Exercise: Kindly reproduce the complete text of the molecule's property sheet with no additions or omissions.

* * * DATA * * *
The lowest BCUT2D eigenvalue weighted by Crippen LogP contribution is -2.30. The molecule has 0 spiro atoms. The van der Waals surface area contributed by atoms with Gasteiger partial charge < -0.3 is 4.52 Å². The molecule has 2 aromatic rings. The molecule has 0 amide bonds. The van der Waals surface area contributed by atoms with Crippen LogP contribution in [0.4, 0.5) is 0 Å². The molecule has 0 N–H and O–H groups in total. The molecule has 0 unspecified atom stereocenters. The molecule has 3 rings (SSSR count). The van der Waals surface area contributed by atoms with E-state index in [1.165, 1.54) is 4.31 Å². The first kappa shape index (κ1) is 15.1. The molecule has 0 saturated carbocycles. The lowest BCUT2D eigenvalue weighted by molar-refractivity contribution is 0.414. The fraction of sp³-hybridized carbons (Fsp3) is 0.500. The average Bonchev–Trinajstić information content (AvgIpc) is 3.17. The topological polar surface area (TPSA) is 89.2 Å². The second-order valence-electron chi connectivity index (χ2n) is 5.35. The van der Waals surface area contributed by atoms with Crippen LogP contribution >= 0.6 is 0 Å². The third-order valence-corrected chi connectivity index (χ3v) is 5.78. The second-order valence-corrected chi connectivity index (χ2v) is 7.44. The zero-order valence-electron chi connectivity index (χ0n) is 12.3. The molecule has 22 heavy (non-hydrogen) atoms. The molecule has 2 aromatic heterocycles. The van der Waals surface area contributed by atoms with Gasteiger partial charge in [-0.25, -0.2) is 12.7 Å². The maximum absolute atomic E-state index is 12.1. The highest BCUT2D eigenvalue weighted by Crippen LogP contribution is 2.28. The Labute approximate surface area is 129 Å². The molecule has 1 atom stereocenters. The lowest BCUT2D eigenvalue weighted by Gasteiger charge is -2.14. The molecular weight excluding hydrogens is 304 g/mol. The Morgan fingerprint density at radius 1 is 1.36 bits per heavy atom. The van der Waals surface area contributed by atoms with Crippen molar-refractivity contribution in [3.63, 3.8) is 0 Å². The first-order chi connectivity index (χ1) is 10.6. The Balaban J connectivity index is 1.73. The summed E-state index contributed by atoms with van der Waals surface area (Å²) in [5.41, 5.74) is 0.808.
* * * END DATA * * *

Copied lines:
The lowest BCUT2D eigenvalue weighted by Crippen LogP contribution is -2.30. The molecule has 0 spiro atoms. The van der Waals surface area contributed by atoms with Gasteiger partial charge < -0.3 is 4.52 Å². The molecule has 2 aromatic rings. The molecule has 0 amide bonds. The van der Waals surface area contributed by atoms with Crippen LogP contribution in [0.4, 0.5) is 0 Å². The molecule has 0 N–H and O–H groups in total. The molecule has 0 unspecified atom stereocenters. The molecule has 3 rings (SSSR count). The van der Waals surface area contributed by atoms with E-state index in [1.165, 1.54) is 4.31 Å². The first kappa shape index (κ1) is 15.1. The molecule has 0 saturated carbocycles. The lowest BCUT2D eigenvalue weighted by molar-refractivity contribution is 0.414. The fraction of sp³-hybridized carbons (Fsp3) is 0.500. The average Bonchev–Trinajstić information content (AvgIpc) is 3.17. The topological polar surface area (TPSA) is 89.2 Å². The second-order valence-electron chi connectivity index (χ2n) is 5.35. The van der Waals surface area contributed by atoms with Crippen LogP contribution >= 0.6 is 0 Å². The third-order valence-corrected chi connectivity index (χ3v) is 5.78. The second-order valence-corrected chi connectivity index (χ2v) is 7.44. The zero-order valence-electron chi connectivity index (χ0n) is 12.3. The molecule has 22 heavy (non-hydrogen) atoms. The molecule has 2 aromatic heterocycles. The van der Waals surface area contributed by atoms with Gasteiger partial charge in [-0.25, -0.2) is 12.7 Å². The maximum absolute atomic E-state index is 12.1. The highest BCUT2D eigenvalue weighted by Crippen LogP contribution is 2.28. The Labute approximate surface area is 129 Å². The molecule has 1 atom stereocenters. The lowest BCUT2D eigenvalue weighted by Gasteiger charge is -2.14. The molecular weight excluding hydrogens is 304 g/mol. The Morgan fingerprint density at radius 1 is 1.36 bits per heavy atom. The van der Waals surface area contributed by atoms with Crippen molar-refractivity contribution in [3.63, 3.8) is 0 Å². The first-order chi connectivity index (χ1) is 10.6. The Balaban J connectivity index is 1.73. The summed E-state index contributed by atoms with van der Waals surface area (Å²) in [5.41, 5.74) is 0.808.